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Some weaves cost Sh250,000 in Nairobi

By Brian Guserwa | October 5th 2018 at 10:19:42 GMT +0300

Molly Abudho, the director of Brazillian Hair Parlour

Kenyan women love their weaves to death. Not even high taxation on beauty products can separate them from their burdens of beauty.

We have seen good weaves in the streets of Nairobi, but we have also seen the ones that look like a weaver bird’s nest.

Men have complained and failed. In a nutshell, weaves are here to stay. And they come in different shapes and sizes. Word on the street is that 360 Swiss lace is the in-thing because of its natural hairline. Full lace wigs are also in vogue, especially for women who like full-lace coverage.

According to Molly Abudho, the director of Brazillian Hair Parlour, a good weave is an investment. 

Prices vary, she says but a good weave costs anything from Sh14,000 but. “I also have weaves worth Sh250,000,” she says.

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And because not everyone can buy expensive weaves in cash, Molly says that “my loyal clients and friends can pay in installments, even though I don’t encourage debts.”

Molly has a different arrangement with first-time clients, which involves paying in installments but hair is delivered only when the debt is cleared.

“I am also planning to launch a new payment method where clients can use their IDs or logbooks as security for wigs or weaves until they finish paying,” she told CityBiz.

Brazilian Hair Parlour boasts of high-profile clients, including Ida Odinga, wife former Prime Minister Raila Odinga and Hon Gladys Wanga, the Homa Bay Woman Representative and Reverend Lucy Natasha.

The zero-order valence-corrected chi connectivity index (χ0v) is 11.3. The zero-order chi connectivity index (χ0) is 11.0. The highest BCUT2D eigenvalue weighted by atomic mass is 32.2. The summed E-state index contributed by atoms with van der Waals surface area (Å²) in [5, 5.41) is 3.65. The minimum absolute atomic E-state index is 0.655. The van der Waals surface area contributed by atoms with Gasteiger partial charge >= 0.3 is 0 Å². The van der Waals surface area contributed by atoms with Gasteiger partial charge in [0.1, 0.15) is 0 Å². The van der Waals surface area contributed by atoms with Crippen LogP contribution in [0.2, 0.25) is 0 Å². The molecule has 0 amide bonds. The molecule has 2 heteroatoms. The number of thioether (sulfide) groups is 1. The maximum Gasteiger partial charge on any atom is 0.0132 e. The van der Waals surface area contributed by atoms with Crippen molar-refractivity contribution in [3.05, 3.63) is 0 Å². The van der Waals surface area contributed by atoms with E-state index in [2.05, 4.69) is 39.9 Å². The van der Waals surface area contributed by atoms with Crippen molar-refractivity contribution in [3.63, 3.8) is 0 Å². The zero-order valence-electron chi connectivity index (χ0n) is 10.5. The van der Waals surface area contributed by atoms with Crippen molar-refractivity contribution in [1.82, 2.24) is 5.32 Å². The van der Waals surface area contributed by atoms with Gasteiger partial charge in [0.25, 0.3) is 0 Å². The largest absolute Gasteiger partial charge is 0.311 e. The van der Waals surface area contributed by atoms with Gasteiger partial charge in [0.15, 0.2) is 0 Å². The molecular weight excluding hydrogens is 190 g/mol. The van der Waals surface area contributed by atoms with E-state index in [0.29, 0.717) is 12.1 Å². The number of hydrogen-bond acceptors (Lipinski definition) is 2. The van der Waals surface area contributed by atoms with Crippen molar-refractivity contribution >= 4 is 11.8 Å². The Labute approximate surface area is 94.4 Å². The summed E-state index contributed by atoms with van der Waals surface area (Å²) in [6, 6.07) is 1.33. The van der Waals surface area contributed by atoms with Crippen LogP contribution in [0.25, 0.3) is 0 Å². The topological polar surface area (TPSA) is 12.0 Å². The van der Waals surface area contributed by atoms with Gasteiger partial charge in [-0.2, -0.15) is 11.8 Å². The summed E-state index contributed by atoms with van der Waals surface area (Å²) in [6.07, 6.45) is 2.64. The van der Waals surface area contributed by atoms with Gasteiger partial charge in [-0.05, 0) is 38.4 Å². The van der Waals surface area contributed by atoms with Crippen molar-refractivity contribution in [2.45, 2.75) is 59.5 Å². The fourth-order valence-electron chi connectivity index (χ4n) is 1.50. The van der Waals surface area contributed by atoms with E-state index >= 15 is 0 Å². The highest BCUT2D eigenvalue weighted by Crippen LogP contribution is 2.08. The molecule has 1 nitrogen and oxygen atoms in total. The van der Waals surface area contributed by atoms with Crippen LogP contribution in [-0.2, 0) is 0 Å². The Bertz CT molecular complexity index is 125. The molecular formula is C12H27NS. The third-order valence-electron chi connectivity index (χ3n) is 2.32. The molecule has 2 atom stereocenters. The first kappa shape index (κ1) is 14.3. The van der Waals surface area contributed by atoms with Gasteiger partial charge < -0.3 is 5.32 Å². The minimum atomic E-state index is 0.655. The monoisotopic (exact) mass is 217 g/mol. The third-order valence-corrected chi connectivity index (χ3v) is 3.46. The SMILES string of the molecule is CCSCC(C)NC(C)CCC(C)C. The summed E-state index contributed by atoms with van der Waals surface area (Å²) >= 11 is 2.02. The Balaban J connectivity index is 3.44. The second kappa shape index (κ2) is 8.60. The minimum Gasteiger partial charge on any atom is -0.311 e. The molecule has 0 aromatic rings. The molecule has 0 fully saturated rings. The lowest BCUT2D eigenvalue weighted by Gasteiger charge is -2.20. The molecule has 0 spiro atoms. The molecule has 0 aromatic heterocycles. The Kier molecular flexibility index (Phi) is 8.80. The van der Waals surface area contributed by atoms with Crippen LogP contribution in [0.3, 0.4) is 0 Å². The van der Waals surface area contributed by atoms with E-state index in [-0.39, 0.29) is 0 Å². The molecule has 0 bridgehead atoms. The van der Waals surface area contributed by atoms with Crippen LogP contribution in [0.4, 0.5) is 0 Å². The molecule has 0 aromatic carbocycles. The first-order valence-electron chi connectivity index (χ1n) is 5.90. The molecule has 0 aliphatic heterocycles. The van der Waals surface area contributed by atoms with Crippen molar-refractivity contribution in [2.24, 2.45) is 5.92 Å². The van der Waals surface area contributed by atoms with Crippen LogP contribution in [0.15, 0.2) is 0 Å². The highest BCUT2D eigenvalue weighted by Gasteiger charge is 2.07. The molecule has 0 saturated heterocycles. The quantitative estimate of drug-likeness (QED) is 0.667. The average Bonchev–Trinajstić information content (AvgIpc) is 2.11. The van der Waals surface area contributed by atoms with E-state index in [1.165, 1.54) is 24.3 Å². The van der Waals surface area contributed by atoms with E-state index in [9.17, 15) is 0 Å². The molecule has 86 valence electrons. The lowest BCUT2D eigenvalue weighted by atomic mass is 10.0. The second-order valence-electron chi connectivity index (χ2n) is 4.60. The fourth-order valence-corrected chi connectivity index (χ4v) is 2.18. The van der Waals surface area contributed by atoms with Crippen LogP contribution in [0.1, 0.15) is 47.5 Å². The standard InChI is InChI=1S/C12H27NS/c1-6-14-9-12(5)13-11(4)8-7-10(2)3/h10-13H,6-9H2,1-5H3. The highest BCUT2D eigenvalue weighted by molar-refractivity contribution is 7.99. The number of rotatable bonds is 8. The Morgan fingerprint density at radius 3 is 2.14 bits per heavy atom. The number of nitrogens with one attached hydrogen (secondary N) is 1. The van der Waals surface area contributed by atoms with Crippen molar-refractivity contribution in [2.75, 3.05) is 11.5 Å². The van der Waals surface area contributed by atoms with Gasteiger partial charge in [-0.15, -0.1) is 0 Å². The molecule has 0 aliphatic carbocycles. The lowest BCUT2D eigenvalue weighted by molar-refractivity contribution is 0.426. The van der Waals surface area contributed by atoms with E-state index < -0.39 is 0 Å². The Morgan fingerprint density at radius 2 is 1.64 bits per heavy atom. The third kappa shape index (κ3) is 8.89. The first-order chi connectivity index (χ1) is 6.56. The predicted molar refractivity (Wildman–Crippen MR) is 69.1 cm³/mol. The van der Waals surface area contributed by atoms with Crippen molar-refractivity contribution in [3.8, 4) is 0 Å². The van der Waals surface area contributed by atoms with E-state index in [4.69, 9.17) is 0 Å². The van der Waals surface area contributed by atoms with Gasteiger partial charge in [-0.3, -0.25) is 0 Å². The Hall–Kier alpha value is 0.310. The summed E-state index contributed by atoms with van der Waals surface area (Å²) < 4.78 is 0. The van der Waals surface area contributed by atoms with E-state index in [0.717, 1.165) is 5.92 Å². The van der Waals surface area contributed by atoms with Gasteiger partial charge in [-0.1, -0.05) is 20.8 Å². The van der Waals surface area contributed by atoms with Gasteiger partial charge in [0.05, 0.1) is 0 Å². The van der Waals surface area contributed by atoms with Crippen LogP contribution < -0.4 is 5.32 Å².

According to Molly, they do more than just selling weaves.

“Buying hair is completely different from fixing it. At our salon, we do both and fixing two bundles of hair costs Sh2,500. We make wigs for Sh5,000,” says the businesswoman who has been fascinated by good hair since high school.

“While my friends went for funkies, I would save my money to buy fake hair. I wanted real hair, but it was too expensive,” she says, adding that, “afterwards, I discovered some of the best retailers of good hair abroad and with a capital from my mum, I made my first order.”

Her biggest challenge currently is too much fake and cheap hair. 

“But my hair is quality,” she says adding that the only way to distinguish fake from real hair is to burn or colour it.

“Fake hair burns like plastic,” Molly told CityBiz.

“What distinguishes my weaves from the rest is quality. I sell real human hair. Many people are fooled by hair that is not even human, and it starts to fall apart after a few weeks,” she said.

“Wig and weave care is important for our clients and we recommend Doo Gro range of hair products for human hair and leave-in by T-Tree is also good. These products maintain hair, making it silky and soft,” Molly said, adding that a well-maintained weave has an eight-year guarantee.


Weave Ida Odinga Brazillian Hair Parlour Molly Abudho
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